Snowy Owls and Lemmings

 

There is an irruption of snowy owls going on in the United States this winter. They are showing up in unusually large numbers in the northeast and mid-Atlantic states as well as in the Midwest. For example, they are making the news for showing up in around the shore on Lake Michigan in the Chicago area and have even been sighted as far south as South Carolina. Although I have not heard about an unusually large number of sightings in North Dakota yet, we will probably be in for a great winter of owl watching. So be on the lookout!

Snowy owls are species of the tundra but a few of them seem to show up in North Dakota most winters. However, this interesting species is known for their occasional invasions or irruptions in areas south of their normal wintering range when the populations of lemmings, their principle prey, are down. Lemmings are those small mouse-like mammals of the tundra that are known for their wide population fluctuations.

Lemming populations are cyclic on 3-4 year intervals. These cycles are not well understood, but may be related to food availability, predation, and or other factors. It is a common misconception that when the lemming population reaches some critical density, some internal mechanism kicks-in, resulting in mass suicide, complete with lemmings jumping of cliffs into the ocean and the like. That is pure fiction, and seems to have originated with the 1950’s Walt Disney movie Wild Wilderness. Large numbers of lemmings were shown jumping off a cliff near the ocean, in what seemed an obviously bizarre mass suicide, when in fact the animals were collected and released in a small area and herded off the cliff, assumedly for dramatic effect.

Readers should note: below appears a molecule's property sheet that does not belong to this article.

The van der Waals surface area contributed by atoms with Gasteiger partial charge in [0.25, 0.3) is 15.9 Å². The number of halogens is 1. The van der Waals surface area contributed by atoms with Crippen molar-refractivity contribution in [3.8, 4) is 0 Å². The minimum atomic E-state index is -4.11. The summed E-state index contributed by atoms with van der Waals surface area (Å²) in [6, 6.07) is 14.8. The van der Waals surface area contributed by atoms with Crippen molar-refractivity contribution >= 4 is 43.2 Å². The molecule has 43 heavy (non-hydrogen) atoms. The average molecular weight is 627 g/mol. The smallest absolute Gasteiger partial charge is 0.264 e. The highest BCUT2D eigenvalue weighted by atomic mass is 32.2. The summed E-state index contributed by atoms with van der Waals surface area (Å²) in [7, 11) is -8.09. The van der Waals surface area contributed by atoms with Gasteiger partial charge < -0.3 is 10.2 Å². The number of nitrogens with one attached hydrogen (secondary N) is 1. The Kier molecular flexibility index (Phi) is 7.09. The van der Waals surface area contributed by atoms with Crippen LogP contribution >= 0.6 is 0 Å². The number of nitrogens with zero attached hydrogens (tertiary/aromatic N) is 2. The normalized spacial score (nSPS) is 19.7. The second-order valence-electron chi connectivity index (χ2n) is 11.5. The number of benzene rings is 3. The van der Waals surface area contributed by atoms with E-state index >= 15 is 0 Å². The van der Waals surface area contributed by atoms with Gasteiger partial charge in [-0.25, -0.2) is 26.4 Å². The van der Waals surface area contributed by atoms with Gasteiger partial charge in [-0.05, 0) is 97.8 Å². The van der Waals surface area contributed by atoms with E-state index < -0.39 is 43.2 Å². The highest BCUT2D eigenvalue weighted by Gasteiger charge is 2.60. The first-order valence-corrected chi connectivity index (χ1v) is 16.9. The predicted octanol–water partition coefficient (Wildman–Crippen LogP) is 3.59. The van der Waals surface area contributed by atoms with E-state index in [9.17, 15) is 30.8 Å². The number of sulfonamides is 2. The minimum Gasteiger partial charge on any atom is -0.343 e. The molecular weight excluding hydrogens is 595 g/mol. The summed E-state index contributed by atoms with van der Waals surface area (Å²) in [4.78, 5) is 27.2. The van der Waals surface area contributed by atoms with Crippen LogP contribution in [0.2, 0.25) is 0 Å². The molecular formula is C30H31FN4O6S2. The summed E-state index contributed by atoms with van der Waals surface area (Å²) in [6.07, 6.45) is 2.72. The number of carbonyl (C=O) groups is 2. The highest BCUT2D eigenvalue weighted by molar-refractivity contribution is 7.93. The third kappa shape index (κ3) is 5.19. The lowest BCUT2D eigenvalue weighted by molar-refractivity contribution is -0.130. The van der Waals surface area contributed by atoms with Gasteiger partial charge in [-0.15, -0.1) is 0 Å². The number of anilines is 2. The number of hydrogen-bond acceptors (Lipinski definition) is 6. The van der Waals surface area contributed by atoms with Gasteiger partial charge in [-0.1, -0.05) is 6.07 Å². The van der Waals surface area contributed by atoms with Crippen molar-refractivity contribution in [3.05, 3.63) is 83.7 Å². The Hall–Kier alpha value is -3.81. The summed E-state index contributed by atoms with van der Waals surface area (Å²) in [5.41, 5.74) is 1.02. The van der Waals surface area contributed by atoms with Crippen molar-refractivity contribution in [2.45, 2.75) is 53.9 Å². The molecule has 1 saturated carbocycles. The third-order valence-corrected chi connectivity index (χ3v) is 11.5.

Some of you may recall that we had an irruption of snowy owls in the region during the winter of 2011-2012. That irruption was different in that the owls came southward, not because of a food shortage, but because of an unusually successful breeding season. Snowy owls are territorial, and apparently all those young owls (mostly males) could not find suitable territories closer to home and so wandered southward.

So be on the lookout for these magnificent birds perching on utility poles, fence posts as well as on the ground this winter. There is something quite interesting and exotic to this occasional arctic visitor.

Chuck Lura

Natural North Dakota is supported by NDSU Central Grasslands Research Extension Center and Minot State University-Bottineau, and by the members of Prairie Public. Thanks to Sunny 101.9 in Bottineau for their recording services.

 

 



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